As parents, we often forget that kids are kids and they will learn from their mistakes. The question is, how do we make sure our children are learning from the mistakes they make? The answer is simple. We need to make sure that we are modeling, giving them options, and negotiating with them.
Unfortunately, all of our children will face ongoing struggles. They will also encounter obstacles. This is a part of life. As parents, we have all faced tough situations and our children will too. We cannot eliminate these struggles from our children’s lives, but we can make them grow and learn from these struggles by using the techniques I mentioned earlier.
Modeling, as defined by the online Psychology Dictionary, is “a strand of behavioral modeling whereby learning occurs through observation.” This technique is the hardest by far. Why is it the hardest? As parents, we don’t always practice what we preach.
Sometimes, when we are angry or frustrated with someone or something, we may talk on the phone in front of our child while they are playing or eating dinner. We may think that our child did not hear anything we said, but the reality is that he/she heard everything. A child can repeat everything you say word by word (just ask a teacher). In a situation like this, apologize to your child and show them that you made a mistake and tell them why. If you do not want them to justify their mistakes, then do not justify yours. Help them understand why you acted the way you did and tell them what you should have done instead. If we provide our children with examples of mistakes that we may have made in the past and the ways that we learned from them, we are helping them learn how to cope with their own.
As parents, we have to remember that our children pay attention to everything we do. We have to follow our own rules in order for our children to do the same. We must look at what WE ARE DOING in order to know WHY our children are behaving a certain way. This means that as parents we need to be actively and regularly involved in our children’s lives. Our family is what teaches our children about character and morality, which in turn help them deal with problem solving.
Providing children with options helps to minimize conflict at home and at school. For instance, if you were to go into a primary classroom, you will see that the students who are allowed to make choices deal with mistakes and failure better than those who are not given the chance. Why? Children who are provided with options have a better self-esteem. Giving children options doesn’t necessarily give them freedom because if you look at it, you are the one controlling and monitoring what they do. Giving them options only helps them feel independent and responsible.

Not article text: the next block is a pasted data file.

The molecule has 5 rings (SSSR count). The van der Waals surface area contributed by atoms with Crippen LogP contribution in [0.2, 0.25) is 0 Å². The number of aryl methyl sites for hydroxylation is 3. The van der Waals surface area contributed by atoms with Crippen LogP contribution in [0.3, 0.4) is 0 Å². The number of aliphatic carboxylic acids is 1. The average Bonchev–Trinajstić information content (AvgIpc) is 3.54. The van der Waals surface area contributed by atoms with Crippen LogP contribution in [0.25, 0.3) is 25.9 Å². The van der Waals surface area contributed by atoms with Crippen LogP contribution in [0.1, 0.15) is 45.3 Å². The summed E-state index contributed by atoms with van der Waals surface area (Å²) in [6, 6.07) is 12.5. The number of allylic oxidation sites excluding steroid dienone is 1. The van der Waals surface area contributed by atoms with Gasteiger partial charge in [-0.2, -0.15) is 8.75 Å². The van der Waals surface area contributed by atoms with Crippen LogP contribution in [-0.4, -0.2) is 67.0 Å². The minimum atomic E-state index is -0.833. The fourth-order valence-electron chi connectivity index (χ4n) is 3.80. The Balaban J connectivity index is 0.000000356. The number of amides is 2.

So now we can ask ourselves, how can we as parents offer better choices to our children? First, the options must be something meaningful to your child. Second, limit the choices to only two things so that your child can choose what is best for him/her. For example, if it is cold outside and your child does not want to wear pants, instead of arguing with him/her say, “do you want to wear the jeans or the sweatpants?” If you have an older child, you may simply say, “Can you think of a better way to do it?” Try to put yourself in their shoes and remember that if you are not sure, it’s okay to get help from someone else.
One question that parents always ask is “How do we negotiate with our kids?” All kids try to negotiate in some way with their parents. Whether it be a little one who does not want to take a shower or an older one who wants more freedom to go places. There are ways to come up with a solution, but we must teach our children to negotiate. If a child does not learn how to negotiate, then he/she is going to have a hard time making decisions as they get older.
If you have young children, it goes back to offering options. By offering options and asking close-ended questions, you are allowing your child to negotiate with you. If you have older kids, you may simply want to be more flexible. Whether it is with curfew or going to the movies, let them know that you are willing to work with them as long as they understand you. You can even make suggestions about your expectations and they will be more responsive to you.
I feel that by simply getting your child involved, negotiating issues in age appropriate ways, writing down or drawing solutions in a journal, and explaining your point of view are ways that you as a parent can help your child to learn how to negotiate with you and others. Remember to take the time and listen to your children.
In conclusion, no matter what our children are faced with remember there are always options available. There are always things that you can do to move children in the right direction. Kids need to learn how to fail and they need to learn how to succeed.